Being distracted and in a hurry can cause us to forget there may be little ones in harm’s way that we cannot see from our driver’s seat. Every week in the United States, 50 children are injured from being backed over by a vehicle. Of these 50, an average of two are fatalities.
In almost 1 out of 10 car accidents, tires are a factor. Low pressure. Wear. Defects. They all raise your risk of being in a car accident. What raises this risk even more is something that is very familiar to New Mexico residents: Heat.
On March 25, 2015, the Texas House of Representatives approved House Bill 80 to outlaw texting while driving throughout the state of Texas. The bill must still make it through the Senate and past a possible gubernatorial veto. Former Governor Rick Perry vetoed two previous bills addressing the issue in 2011 and 2013, but legislators are hopeful for a different result this time around.
The first motor vehicle fatality occurred in 1889 in New York City. Since then, The United States has continued to elevate its standards with regard to vehicle safety, including focusing on a concept called crashworthiness.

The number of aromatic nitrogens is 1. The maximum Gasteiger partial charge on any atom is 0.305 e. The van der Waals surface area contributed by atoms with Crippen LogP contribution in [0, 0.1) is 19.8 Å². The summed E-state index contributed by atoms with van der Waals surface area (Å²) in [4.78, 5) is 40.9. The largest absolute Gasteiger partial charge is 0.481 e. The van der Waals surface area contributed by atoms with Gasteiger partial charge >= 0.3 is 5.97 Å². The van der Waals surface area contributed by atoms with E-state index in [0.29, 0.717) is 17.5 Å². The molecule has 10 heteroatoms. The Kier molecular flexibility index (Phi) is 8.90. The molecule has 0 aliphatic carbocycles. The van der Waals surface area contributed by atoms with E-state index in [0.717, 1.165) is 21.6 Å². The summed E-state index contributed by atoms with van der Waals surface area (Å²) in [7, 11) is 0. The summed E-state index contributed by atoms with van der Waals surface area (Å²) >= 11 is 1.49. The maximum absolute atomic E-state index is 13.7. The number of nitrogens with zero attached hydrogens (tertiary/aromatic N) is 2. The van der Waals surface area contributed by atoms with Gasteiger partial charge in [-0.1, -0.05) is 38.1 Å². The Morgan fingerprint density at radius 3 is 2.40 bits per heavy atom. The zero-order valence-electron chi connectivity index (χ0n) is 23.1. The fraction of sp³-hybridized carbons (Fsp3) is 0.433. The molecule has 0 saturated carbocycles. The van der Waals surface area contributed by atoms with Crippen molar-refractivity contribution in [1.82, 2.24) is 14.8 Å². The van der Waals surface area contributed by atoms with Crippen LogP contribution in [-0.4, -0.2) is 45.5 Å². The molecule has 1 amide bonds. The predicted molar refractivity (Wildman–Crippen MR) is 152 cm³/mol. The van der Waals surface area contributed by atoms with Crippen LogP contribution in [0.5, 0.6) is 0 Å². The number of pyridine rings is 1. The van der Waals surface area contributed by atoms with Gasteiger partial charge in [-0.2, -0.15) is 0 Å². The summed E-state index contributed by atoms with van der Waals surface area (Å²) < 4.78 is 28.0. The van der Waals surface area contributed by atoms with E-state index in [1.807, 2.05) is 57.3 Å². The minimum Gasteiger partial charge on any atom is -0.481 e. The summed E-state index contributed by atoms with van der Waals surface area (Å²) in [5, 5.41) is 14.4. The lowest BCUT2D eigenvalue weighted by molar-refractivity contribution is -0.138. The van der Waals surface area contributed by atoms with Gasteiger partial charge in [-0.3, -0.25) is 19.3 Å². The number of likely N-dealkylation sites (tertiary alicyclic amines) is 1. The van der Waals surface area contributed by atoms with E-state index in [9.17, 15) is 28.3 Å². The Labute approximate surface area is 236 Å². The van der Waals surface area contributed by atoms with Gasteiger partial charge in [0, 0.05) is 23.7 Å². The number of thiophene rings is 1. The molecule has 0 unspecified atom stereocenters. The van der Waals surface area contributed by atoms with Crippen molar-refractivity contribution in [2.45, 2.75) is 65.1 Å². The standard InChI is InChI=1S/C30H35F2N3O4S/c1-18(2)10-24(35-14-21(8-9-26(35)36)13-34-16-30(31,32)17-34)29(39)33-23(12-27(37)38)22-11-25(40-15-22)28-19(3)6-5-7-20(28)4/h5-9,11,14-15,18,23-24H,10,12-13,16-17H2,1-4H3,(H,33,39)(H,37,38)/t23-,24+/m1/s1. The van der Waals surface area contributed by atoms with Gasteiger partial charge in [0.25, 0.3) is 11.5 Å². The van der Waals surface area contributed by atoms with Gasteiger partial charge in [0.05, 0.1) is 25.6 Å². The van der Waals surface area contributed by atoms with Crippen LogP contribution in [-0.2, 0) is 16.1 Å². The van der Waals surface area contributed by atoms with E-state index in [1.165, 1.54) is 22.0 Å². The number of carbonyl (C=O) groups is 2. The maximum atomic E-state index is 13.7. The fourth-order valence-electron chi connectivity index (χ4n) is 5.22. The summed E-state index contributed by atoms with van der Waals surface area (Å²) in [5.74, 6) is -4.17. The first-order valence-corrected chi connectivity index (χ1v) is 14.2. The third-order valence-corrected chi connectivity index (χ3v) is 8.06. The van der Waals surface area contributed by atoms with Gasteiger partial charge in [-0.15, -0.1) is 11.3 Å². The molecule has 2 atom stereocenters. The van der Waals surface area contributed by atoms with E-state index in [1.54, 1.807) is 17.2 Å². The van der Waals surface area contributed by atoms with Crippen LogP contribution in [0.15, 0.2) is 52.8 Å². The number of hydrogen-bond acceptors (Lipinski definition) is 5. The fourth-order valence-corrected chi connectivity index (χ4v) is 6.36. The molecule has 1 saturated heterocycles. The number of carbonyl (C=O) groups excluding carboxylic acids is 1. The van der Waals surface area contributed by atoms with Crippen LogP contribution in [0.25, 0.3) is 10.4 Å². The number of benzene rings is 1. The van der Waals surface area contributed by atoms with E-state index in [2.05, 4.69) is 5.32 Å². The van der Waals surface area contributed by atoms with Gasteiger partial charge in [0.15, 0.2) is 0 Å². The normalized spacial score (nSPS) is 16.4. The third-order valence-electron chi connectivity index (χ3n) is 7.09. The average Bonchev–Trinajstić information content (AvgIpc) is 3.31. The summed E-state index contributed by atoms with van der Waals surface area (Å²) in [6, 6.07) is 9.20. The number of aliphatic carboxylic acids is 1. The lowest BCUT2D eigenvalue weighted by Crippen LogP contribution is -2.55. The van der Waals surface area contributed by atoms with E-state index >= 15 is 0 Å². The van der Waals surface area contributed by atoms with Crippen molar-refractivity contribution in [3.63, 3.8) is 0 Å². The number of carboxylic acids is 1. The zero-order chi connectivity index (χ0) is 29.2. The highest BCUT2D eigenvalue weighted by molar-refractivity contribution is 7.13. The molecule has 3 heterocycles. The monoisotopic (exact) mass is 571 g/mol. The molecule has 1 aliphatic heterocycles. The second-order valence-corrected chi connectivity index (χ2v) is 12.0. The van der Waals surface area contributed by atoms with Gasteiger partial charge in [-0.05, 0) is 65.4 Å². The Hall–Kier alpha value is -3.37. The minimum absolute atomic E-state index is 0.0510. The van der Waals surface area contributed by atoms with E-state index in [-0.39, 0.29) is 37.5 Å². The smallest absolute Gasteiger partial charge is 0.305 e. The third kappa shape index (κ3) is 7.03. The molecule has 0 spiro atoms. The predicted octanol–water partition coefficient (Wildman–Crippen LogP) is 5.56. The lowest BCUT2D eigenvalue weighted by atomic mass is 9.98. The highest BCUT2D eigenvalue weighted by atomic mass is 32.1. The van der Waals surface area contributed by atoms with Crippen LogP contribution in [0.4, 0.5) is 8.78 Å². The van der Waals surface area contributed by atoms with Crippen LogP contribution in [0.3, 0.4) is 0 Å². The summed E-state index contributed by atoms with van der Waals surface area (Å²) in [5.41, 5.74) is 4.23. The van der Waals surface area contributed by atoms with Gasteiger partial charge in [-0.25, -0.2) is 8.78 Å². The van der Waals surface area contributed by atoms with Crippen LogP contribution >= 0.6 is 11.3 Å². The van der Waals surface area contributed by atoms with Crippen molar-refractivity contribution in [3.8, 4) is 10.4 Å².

Although eye injuries may sound like a relatively minor concern compared to other possibilities that can befall employees at work, overlooking the need to address potential damage to the eyes can lead workers to blindness that can interfere with their daily activities.
Every journey on the highways of America comes with a risk of a devastating motor vehicle accident, whether the trip is a vacation to visit family or transporting goods from one major city to another. Interstates and highways provide quick and streamlined passage across the country, but diligence must be observed when traveling on them to avoid disastrous accidents.
Welders use equipment to connect metal pieces together, cut them, or trim them. With so many metal items used in buildings and machinery throughout many industries, welding is necessary to create everything from airplanes to boilers. Among the types of welding, workers may perform gas metal welding, plasma arc welding, shielded metal arc welding, and resistance welding.
The Occupational Safety and Health Administration (OSHA) oversees the safety of workers across the country, and they are responsible for addressing risks to employees, as well as gathering data to identify these hazards. To maintain accurate and timely data on injuries and fatalities in the workplace, OSHA enforces guidelines which companies must obey regarding the timeline and method that they report incidents in the workplace.